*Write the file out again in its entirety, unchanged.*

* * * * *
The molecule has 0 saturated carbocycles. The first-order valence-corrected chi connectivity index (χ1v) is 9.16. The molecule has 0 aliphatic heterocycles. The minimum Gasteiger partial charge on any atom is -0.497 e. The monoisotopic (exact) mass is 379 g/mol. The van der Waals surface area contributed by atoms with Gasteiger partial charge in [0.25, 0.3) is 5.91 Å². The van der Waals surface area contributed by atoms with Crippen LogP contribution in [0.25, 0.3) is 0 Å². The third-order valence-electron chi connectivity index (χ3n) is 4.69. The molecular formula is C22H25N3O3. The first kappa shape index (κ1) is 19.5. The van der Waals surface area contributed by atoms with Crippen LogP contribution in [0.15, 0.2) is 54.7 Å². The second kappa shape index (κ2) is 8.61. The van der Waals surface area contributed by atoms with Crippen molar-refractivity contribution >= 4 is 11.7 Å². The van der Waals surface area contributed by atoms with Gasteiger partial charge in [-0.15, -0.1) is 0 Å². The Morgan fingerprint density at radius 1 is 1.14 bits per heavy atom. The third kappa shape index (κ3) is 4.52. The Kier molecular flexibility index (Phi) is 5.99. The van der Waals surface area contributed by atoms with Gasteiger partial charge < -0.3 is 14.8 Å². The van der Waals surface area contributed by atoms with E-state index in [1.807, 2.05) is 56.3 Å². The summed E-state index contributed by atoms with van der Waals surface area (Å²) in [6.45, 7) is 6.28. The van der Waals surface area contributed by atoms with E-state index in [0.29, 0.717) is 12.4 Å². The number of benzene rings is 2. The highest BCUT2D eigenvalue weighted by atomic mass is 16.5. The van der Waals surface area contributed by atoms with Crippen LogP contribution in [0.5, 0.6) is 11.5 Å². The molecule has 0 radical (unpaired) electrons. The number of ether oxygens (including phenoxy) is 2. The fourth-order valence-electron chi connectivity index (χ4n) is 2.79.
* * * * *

The molecule has 0 saturated carbocycles. The first-order valence-corrected chi connectivity index (χ1v) is 9.16. The molecule has 0 aliphatic heterocycles. The minimum Gasteiger partial charge on any atom is -0.497 e. The monoisotopic (exact) mass is 379 g/mol. The van der Waals surface area contributed by atoms with Gasteiger partial charge in [0.25, 0.3) is 5.91 Å². The van der Waals surface area contributed by atoms with Crippen LogP contribution in [0.25, 0.3) is 0 Å². The third-order valence-electron chi connectivity index (χ3n) is 4.69. The molecular formula is C22H25N3O3. The first kappa shape index (κ1) is 19.5. The van der Waals surface area contributed by atoms with Crippen LogP contribution in [0.15, 0.2) is 54.7 Å². The second kappa shape index (κ2) is 8.61. The van der Waals surface area contributed by atoms with Crippen molar-refractivity contribution >= 4 is 11.7 Å². The van der Waals surface area contributed by atoms with Gasteiger partial charge in [-0.15, -0.1) is 0 Å². The Morgan fingerprint density at radius 1 is 1.14 bits per heavy atom. The third kappa shape index (κ3) is 4.52. The Kier molecular flexibility index (Phi) is 5.99. The van der Waals surface area contributed by atoms with Gasteiger partial charge < -0.3 is 14.8 Å². The van der Waals surface area contributed by atoms with E-state index in [1.807, 2.05) is 56.3 Å². The summed E-state index contributed by atoms with van der Waals surface area (Å²) in [6.45, 7) is 6.28. The van der Waals surface area contributed by atoms with E-state index in [0.29, 0.717) is 12.4 Å². The number of benzene rings is 2. The highest BCUT2D eigenvalue weighted by atomic mass is 16.5. The van der Waals surface area contributed by atoms with Crippen LogP contribution in [0.5, 0.6) is 11.5 Å². The molecule has 0 radical (unpaired) electrons. The number of ether oxygens (including phenoxy) is 2. The fourth-order valence-electron chi connectivity index (χ4n) is 2.79.